· always wash your hands with soap before eating and after using the toilet.
· You should not:
· eat uncooked vegetables and salad
· eat food which may have been re-heated, e.g. a buffet
· eat salad dressing and sauces
· eat cold desserts and ice cream
· have ice in drinks or desserts
· drink from wet cans or bottles - the water on them may be contaminated
· brush your teeth with tap water.
· Some fish are unsafe even when cooked because of toxins. Take local advice about seafood, but when in doubt avoid.
· To sterilise water:
· use an immersion coil to boil water for 3 minutes
· as a last resort add Betadine solution 8 drops (20 drops if the water is cloudy) to 1 litre of water and let stand for 30 minutes – not advised if pregnant or thyroid disease. Vitamin C can be added to remove the taste of iodine. Kits are available from tramping shops.
· If you have mild loose stools but you don’t feel unwell:
· drink plenty of fluids
· take loperamide (Imodium) for comfort during sightseeing or travel. Don’t take for more than 2 days and be careful of rebound constipation.
· If you have an abrupt onset of moderately loose or frequent stools with cramps or nausea you have almost certainly got a bacterial infection:
· drink plenty of fluids, if possible oral rehydration fluids such as Gastrolyte, usually readily available overseas
take two norfloxacin tablets together. (In
· only take loperamide if you have to travel
· avoid alcohol, coffee, strong tea, spicy or greasy food and dairy products.
· If the diarrhoea becomes severe with intense cramps, nausea, bloody stools, dehydration:
continue norfloxacin one tablet twice daily.
· take oral rehydration fluid
· stay in your room.
· avoid antimotility drugs (loperamide, Diastop)
· seek medical attention if symptoms do not rapidly improve.
· If diarrhoea begins gradually with general fatigue you probably have a protozoal infection:
· seek medical attention for proper diagnosis and treatment
· often this condition doesn’t become apparent until you return home.
· Mosquitoes spread malaria, dengue, yellow fever and Japanese encephalitis.
· Malaria mosquitoes bite at any time of day but mainly evening and night. Mosquitoes that transmit dengue bite during the day. Dengue is common in the Pacific islands and there is no treatment – therefore it is very important in these areas to protect yourself during the day. Dengue mosquitoes may be present in urban areas.
· Whilst out and about you should:
· use insect repellent, Repel is recommended. Re-apply several times during the day.
· keep your arms and legs covered after sunset, tuck your shirt in.
· wear light colours and avoid perfume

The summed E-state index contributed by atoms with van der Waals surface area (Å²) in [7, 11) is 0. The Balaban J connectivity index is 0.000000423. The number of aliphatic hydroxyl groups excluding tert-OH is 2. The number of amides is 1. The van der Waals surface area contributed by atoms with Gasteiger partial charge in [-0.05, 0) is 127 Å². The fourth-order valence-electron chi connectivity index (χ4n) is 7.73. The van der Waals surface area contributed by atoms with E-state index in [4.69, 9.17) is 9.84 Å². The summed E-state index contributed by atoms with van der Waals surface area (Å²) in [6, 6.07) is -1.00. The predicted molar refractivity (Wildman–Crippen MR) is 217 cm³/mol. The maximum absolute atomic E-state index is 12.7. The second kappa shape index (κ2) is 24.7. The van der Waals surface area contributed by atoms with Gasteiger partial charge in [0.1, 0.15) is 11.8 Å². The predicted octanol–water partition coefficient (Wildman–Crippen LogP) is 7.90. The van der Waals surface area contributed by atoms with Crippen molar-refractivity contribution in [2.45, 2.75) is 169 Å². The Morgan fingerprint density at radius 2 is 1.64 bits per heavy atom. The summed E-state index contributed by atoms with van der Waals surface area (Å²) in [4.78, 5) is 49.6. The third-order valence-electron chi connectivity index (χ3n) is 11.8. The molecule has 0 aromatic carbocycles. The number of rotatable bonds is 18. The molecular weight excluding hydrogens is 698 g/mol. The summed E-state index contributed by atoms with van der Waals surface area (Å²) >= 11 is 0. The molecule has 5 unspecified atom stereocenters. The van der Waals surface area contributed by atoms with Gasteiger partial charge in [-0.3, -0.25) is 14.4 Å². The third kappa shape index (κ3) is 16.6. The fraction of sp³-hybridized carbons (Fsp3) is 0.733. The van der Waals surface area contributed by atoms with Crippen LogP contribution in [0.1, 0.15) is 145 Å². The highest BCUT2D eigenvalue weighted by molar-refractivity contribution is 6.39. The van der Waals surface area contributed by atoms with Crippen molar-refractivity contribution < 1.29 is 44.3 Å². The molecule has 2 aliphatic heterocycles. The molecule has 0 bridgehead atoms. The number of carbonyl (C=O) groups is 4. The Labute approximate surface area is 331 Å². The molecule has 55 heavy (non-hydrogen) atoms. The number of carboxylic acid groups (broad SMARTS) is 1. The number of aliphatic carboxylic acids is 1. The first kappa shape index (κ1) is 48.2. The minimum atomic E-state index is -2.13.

· in high risk areas, impregnate clothing with permethrin – lasts for 5 washes.
· In your accommodation:
· use Raid fly-spray before going to bed
· if there is air-conditioning, no further precautions are necessary
· in backpacker’s and similar accommodation
· use an impregnated mosquito net over your bed. Make sure there are no holes, no mosquitoes inside and tuck it in under the mattress
· make sure window screens are fixed and free of holes
· burn a mosquito coil during the night.
· Permethrin impregnated mosquito nets and permethrin clothes spray or solution are available from some tramping shops (e.g. Mainly Tramping)
· The doctor or nurse will advise you of the malaria risks in the areas you are to visit and what prophylactic medication is required.
· In general during the dry season, in temperate areas, in arid regions and at high altitude the malaria risk is absent or small.
· If you are taking malaria prophylaxis:
· remember that you only get partial protection – you must still avoid mosquito bites
· start one week before you travel (2½ weeks for mefloquine)
· it is very important to continue for four weeks (one week for Malarone) after you leave the malaria zone
· side effects include:
· chloroquine. Nausea and abdominal pain, skin rashes, mouth ulcers
· mefloquine. A few people experience psychiatric disturbance or fits (not to be used if you have epilepsy or a history of psychiatric illness). Not advised for scuba divers.
· doxycycline. May make the contraceptive pill less effective. You may find your skin is much more sensitive to the sun. Wash the tablet down with a glass of water, if it sticks in the gullet it will cause severe pain for several days.
· Malarone - headaches and stomach irritation.
· For children, pregnant or breast feeding mothers – discuss the medication with the doctor or nurse.
· If you get a fever between one week after first exposure and up to two years after your return, you should tell the doctor that you have been in a malaria zone.